It began with the proteins. Before Watson and Crick unraveled DNA’s double helix in the 1950s, biochemists snipped, ground and pulverized animal tissues to extract and study proteins, the workhorses of the body.
Then, in 1990, the Human Genome Project launched. It promised to uncover the underpinnings of all human biology and the keys to treating disease. Funding for DNA and RNA tools and studies skyrocketed. Meanwhile, protein science fell behind.
While genomics unveiled a wealth of information, including the identity of genes that lead to disease when mutated, researchers still do not fully understand what all the genes really do and how mutations change their function and cause disease.
Now proteins are promising to provide the missing link. …
At the dawn of his career, immunologist, biological chemist, molecular pharmacologist and seven-time biomedical entrepreneur Timothy Springer thought science was a bad idea. “I was suspect of the purposes that science had been put to,” he says, “making Agent Orange and napalm.”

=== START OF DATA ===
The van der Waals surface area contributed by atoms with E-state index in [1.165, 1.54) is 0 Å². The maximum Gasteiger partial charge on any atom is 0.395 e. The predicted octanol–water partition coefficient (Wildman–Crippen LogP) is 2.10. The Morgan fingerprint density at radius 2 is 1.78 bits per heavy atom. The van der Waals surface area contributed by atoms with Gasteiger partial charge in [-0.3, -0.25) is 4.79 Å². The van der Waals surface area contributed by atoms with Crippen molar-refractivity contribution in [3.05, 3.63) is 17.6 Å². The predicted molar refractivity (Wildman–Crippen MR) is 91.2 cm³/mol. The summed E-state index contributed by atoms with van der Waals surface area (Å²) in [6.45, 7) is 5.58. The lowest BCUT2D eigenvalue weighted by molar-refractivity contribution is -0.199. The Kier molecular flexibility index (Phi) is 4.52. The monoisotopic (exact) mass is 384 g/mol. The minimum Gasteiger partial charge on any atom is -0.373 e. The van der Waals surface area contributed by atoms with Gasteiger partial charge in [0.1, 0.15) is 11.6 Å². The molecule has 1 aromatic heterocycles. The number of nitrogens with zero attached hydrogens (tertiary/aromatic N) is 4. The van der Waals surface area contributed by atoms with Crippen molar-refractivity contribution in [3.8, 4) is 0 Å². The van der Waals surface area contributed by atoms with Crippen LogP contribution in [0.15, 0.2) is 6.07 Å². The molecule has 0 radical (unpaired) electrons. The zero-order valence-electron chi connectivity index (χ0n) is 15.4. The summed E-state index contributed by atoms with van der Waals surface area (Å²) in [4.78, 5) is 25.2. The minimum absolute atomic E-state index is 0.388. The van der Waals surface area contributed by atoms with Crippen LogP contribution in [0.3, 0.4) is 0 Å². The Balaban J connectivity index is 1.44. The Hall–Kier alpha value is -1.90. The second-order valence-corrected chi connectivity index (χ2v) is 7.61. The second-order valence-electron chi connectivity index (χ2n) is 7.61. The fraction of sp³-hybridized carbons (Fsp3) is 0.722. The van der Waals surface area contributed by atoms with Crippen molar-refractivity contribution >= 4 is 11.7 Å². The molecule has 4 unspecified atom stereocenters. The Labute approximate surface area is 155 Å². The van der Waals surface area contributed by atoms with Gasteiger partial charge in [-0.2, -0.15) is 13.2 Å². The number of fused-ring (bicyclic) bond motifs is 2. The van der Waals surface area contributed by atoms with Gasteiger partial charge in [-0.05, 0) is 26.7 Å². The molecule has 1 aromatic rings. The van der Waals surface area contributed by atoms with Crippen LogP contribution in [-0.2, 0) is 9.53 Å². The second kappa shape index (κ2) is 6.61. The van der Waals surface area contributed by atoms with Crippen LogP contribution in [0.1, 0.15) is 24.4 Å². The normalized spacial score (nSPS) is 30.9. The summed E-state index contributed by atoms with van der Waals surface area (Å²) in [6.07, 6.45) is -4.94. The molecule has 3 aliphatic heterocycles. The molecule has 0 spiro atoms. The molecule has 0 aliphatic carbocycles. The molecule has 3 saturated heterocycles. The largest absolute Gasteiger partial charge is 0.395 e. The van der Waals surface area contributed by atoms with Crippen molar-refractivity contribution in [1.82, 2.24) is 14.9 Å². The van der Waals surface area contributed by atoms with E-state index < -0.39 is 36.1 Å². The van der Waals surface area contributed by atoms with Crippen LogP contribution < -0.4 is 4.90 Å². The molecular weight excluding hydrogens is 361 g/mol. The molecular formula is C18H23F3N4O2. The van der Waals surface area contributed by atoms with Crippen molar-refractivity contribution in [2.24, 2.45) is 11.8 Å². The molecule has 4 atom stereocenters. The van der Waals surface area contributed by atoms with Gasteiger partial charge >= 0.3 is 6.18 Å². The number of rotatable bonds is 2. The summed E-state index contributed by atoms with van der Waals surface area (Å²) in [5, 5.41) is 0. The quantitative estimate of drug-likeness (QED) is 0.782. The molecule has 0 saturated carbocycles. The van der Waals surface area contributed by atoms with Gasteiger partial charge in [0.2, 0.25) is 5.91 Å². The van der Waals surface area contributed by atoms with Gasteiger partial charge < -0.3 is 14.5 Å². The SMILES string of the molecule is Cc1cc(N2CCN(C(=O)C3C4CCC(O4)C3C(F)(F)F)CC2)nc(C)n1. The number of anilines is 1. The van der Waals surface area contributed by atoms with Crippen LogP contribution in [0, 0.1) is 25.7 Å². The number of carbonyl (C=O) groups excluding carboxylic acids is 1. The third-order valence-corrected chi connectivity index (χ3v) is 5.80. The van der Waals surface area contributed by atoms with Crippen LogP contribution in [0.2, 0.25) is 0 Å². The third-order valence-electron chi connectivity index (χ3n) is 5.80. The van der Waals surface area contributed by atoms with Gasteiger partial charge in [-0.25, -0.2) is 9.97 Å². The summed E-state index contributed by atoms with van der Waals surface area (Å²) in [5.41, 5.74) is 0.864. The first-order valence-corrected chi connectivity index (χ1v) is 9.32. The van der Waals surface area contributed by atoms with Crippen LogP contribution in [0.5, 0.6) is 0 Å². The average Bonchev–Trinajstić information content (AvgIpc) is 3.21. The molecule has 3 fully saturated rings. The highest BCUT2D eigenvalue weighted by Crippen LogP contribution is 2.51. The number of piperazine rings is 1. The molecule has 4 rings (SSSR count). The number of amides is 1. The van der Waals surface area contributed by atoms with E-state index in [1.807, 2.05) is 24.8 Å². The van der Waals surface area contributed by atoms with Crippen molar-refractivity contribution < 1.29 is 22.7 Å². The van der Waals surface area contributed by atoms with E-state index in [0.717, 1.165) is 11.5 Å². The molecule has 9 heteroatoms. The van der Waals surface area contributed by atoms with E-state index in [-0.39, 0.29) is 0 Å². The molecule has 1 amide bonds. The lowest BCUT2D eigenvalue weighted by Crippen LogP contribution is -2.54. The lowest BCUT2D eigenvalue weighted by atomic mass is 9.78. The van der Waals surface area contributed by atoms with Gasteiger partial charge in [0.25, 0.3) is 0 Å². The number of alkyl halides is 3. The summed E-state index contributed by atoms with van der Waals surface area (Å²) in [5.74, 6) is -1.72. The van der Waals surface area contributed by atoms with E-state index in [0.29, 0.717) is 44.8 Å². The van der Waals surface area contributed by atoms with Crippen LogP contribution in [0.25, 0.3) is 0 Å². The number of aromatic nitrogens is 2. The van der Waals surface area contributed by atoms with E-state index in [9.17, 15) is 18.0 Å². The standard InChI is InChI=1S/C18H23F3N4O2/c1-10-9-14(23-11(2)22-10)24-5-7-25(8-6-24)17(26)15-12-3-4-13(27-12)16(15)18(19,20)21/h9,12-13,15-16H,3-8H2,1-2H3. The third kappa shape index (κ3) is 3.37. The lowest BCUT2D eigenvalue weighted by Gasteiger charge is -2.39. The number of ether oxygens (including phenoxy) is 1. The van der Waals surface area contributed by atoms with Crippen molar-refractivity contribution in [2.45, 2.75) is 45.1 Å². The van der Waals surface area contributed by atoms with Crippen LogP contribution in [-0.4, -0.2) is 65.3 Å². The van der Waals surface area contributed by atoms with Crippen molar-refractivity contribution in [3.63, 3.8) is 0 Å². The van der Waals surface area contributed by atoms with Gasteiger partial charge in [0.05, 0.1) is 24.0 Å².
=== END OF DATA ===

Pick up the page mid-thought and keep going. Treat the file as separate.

It was 1966, and Springer was a Yale undergrad thinking, “What the hell good is this Ivy League education? The best and brightest, the Ivy League-educated people, totally screwed up in getting us into the Vietnam War.”
So he dropped out. For a year, he lived on a Native American reservation in Nevada for Volunteers in Service to America (VISTA). He helped the Tribal Council draft resolutions, launched a 4-H club and lobbied for paved roads so kids could go to school.
Finally, he returned to school at the University of California, Berkeley — trying anthropology, sociology and psychology. Switching to biochemistry his junior year, Springer asked his advisor, scientific visionary Daniel Koshland, Jr., former editor of Science, “Do you think I can do this — graduate with a degree in biochemistry?” …